I mean its totally up to you how you play. You shouldn’t need other people to justify your playstyle or if it is or not save scumming.
All i can say is that i agree with what Valase said, you’ll remember the information, but otherwise i feel like most of us have done something similar at one point or another.
Its a really good way to learn the game if you do it every time after you finish playing the game normally and save. Without taking such risks you will never realize what you can and can’t do with your current stats/items and most of the players that don’t save scum, when they started playing they probably played safe, which limits you from learning the game completely.
At some point once you are established, you might not have even done many risky things, but you’ll be able to survive for a long time as long as you don’t take any risks.
Not many players will actually put 20-50 hours in a world then just go off and die for no reason just to test it out, it feels like a real waste of time. At that point you might as well just make another world and spawn stuff in and start doing everything risky in the game until you figure out the limits of it.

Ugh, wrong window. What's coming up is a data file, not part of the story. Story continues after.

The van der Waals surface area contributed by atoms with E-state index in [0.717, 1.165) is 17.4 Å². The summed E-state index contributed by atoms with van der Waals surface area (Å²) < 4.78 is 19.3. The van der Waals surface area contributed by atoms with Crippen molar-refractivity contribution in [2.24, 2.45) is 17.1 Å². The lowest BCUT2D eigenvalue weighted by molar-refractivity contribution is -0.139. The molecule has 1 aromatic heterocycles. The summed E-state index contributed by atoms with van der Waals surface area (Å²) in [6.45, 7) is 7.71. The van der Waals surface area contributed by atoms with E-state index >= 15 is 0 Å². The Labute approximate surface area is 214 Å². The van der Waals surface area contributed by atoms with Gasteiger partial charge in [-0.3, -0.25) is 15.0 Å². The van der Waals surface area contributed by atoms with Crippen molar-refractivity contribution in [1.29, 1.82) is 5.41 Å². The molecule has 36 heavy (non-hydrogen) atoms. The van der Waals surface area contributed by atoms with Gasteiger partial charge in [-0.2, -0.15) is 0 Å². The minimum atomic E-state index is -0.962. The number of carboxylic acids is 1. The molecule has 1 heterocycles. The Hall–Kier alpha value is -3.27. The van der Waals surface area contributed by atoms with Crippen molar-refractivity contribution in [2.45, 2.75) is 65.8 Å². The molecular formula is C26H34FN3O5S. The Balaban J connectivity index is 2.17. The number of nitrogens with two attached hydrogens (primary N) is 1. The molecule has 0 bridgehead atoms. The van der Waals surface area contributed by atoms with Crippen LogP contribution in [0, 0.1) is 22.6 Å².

Yea. I kinda feel it’s necessary to practice a bit like this to become a good player. It’d be incredibly punishing to play for 50 hours just for a single learning experience. It’s good to know where the limits are and what’s truly dangerous.
I’ve now played my new Very Bad Day for like 20-30 hours and am starting to stabilize. Got my mobile base just built and next it’s time to start doing something a little more ambitious than just farming the outskirts of one little town.